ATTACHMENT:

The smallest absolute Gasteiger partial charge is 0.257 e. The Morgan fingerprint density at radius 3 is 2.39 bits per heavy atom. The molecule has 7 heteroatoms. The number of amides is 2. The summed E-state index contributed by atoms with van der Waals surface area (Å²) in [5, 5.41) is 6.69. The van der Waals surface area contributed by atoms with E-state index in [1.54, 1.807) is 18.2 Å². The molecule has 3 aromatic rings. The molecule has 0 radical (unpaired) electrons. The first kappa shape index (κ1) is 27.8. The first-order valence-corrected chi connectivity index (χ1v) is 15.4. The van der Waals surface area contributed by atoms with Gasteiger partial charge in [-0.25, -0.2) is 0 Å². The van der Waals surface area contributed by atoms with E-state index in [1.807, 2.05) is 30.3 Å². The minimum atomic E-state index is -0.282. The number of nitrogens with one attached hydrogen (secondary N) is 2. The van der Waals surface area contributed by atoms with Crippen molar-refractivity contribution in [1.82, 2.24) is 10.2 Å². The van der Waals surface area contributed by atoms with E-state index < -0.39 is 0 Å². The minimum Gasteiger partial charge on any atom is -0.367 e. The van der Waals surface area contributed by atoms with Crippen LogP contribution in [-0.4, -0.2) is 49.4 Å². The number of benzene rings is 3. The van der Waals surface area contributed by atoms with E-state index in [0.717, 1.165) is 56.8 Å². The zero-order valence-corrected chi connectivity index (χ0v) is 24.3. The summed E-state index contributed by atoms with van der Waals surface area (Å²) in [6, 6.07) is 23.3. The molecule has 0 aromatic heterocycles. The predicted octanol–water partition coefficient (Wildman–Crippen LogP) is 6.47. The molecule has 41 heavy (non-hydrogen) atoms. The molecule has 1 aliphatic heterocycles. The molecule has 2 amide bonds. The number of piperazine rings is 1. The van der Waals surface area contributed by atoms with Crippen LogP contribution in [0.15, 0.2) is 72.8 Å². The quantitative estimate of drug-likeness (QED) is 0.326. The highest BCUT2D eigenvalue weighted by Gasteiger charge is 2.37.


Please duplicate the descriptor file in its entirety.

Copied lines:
The smallest absolute Gasteiger partial charge is 0.257 e. The Morgan fingerprint density at radius 3 is 2.39 bits per heavy atom. The molecule has 7 heteroatoms. The number of amides is 2. The summed E-state index contributed by atoms with van der Waals surface area (Å²) in [5, 5.41) is 6.69. The van der Waals surface area contributed by atoms with E-state index in [1.54, 1.807) is 18.2 Å². The molecule has 3 aromatic rings. The molecule has 0 radical (unpaired) electrons. The first kappa shape index (κ1) is 27.8. The first-order valence-corrected chi connectivity index (χ1v) is 15.4. The van der Waals surface area contributed by atoms with Gasteiger partial charge in [-0.25, -0.2) is 0 Å². The van der Waals surface area contributed by atoms with E-state index in [1.807, 2.05) is 30.3 Å². The minimum atomic E-state index is -0.282. The number of nitrogens with one attached hydrogen (secondary N) is 2. The van der Waals surface area contributed by atoms with Crippen molar-refractivity contribution in [1.82, 2.24) is 10.2 Å². The van der Waals surface area contributed by atoms with E-state index < -0.39 is 0 Å². The minimum Gasteiger partial charge on any atom is -0.367 e. The van der Waals surface area contributed by atoms with Crippen LogP contribution in [-0.4, -0.2) is 49.4 Å². The number of benzene rings is 3. The van der Waals surface area contributed by atoms with E-state index in [0.717, 1.165) is 56.8 Å². The zero-order valence-corrected chi connectivity index (χ0v) is 24.3. The summed E-state index contributed by atoms with van der Waals surface area (Å²) in [6, 6.07) is 23.3. The molecule has 0 aromatic heterocycles. The predicted octanol–water partition coefficient (Wildman–Crippen LogP) is 6.47. The molecule has 41 heavy (non-hydrogen) atoms. The molecule has 1 aliphatic heterocycles. The molecule has 2 amide bonds. The number of piperazine rings is 1. The van der Waals surface area contributed by atoms with Crippen LogP contribution in [0.15, 0.2) is 72.8 Å². The quantitative estimate of drug-likeness (QED) is 0.326. The highest BCUT2D eigenvalue weighted by Gasteiger charge is 2.37.